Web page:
In an appearance on Monday’s broadcast of Fox News Channel’s “The Kelly File,” Chuck Canterbury, the president of the National Fraternal Order Police denied the allegations aimed at police nationwide that they sometimes tend to profile based on race.
Canterbury argued New York City Mayor Bill de Blasio’s rhetoric on the police was wrong and that his call for police reform in his city where crime was low before his tenure was misguided.
Transcript as follows:
KELLY: Chuck Canterbury is president of the National Fraternal Order of Police. We begin with him. Chuck, good to see you tonight. Did the police, were they too disrespectful to the mayor?
CANTERBURY: Well, Megyn, first of all, respect is earned, and I believe in this particular case after the assassination of two of their comrades in arms, emotions led to their belief that they could not look at Mayor de Blasio with any kind of a respect. And I believe they made that decision individually they made that decision. And I have to standby that decision because in the position they’re in losing a fellow comrade or comrades they did what they felt they had to do.
KELLY: Is this about blaming the mayor for those deaths? Or is that — is it about a general aggravation and disdain for him and his rhetoric as of late?
CANTERBURY: Well, Megyn, this mayor ran on a campaign of police reform in the city that’s reduced crime by 80 percent. It went from 2,000 murders a year down to less than 365 a year.
KELLY: He’s out there a bunch of racial profilers based on stop and frisk. He said it — he suggested that many times.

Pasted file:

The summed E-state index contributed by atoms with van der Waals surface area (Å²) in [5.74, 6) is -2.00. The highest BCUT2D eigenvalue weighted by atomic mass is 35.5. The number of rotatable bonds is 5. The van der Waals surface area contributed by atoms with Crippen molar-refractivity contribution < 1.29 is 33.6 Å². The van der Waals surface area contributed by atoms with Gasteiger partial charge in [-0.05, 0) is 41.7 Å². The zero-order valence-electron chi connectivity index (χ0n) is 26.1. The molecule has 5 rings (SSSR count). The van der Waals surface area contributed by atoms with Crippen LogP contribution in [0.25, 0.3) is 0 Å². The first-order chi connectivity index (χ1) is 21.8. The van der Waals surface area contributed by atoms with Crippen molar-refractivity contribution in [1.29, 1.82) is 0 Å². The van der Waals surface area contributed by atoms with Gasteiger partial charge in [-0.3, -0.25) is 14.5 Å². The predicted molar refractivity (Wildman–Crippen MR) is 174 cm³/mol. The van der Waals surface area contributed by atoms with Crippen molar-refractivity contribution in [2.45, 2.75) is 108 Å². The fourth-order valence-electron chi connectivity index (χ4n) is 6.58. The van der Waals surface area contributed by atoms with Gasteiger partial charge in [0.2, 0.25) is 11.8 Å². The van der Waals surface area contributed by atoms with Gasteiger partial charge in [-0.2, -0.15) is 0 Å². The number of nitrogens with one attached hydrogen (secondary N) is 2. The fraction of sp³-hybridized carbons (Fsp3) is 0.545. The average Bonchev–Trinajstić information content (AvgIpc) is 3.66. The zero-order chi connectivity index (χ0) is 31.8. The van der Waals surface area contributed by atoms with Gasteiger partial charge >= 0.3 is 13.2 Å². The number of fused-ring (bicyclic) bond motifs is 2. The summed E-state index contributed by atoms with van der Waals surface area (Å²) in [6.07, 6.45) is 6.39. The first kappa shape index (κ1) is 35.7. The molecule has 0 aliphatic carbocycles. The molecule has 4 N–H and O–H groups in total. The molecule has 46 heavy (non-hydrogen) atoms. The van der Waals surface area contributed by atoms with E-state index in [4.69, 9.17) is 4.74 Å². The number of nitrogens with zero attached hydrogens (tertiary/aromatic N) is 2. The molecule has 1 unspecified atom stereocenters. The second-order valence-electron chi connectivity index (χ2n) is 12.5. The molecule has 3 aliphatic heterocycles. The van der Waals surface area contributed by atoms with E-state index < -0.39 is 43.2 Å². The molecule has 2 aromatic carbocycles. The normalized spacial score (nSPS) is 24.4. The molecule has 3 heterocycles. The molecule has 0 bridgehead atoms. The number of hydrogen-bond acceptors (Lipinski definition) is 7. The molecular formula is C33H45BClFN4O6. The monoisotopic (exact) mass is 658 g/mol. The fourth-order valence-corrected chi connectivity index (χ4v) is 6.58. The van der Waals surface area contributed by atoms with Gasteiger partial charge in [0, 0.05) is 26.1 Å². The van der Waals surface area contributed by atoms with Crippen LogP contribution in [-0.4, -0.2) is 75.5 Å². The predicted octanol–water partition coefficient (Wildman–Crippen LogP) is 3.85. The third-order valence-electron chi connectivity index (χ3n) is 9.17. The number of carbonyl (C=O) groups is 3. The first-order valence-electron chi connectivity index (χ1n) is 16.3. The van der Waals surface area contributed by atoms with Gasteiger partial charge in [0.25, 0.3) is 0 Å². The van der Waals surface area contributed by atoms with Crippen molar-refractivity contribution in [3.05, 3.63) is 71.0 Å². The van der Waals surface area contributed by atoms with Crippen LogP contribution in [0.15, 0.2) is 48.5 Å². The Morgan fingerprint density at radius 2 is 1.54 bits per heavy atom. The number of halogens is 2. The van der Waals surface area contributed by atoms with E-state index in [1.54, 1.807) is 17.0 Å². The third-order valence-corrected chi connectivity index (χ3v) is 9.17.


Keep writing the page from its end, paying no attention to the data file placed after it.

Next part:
CANTERBURY: Well, he’s absolutely wrong. Racial profiling has been against the law in this country for years. No police department in the United States trains to racially profile. That’s a buzzword that people like Sharpton likes to use.
KELLY: He’s talked about his own son. He talks – he’s repeatedly mentioned his son, Dante, and how they had to train him on how he, you know, he needed to be distrustful of the police.
CANTERBURY: All parents in this country should teach their children respect for law enforcement. That’s — that’s a parental duty. I — applauding for — for teaching this child respect, but that’s what he ought to be showing the police officers in his own city is the respect that they’ve earned.
KELLY: How bad is it? Because Bill Bratton, the police commissioner who seems he still have the support and respect of the police so far, defended the mayor today, and here’s what he said. Let’s listen to Bill Bratton.
(BEGIN VIDEO CLIP)
WILLIAM BRATTON, NEW YORK POLICE DEPARTMENT, COMMISSIONER: Do some officers not like this mayor — guaranteed, somebody who’ve been around this time for a while. Can you point out to me one mayor that has not been battling with the police unions in the last 50 years? Name one. Name one.
(END VIDEO CLIP)
KELLY: Your thoughts on that.
CANTERBURY: Well, Megyn, that — that statement though-we — we can’t forget that commissioner Bratton works for Mayor de Blasio, hired by de Blasio, can be fired by de Blasio. I’ve — I expect that kind of — of decision from Bratton and that kind of talk. But the bottom-line is respect is earned. And this mayor has not earned the respect of the men in blue — men and women in blue and in the City of New York and — and perhaps the 800,000 state and local police officers around the country.
You know, enough is enough. They’ve — they’ve accused these police officers in the last four or five months of heinous acts and then when two police officers are assassinated in that city, he cannot hide from the remarks that he’s made, and I don’t blame the police officers for being upset. Police officers all over this country are upset at politicians that spew rhetoric and then expect law enforcement to quail the riots that they caused.
KELLY: Chuck, thank you for being here.
CANTERBURY: Thanks for having me, Megyn.
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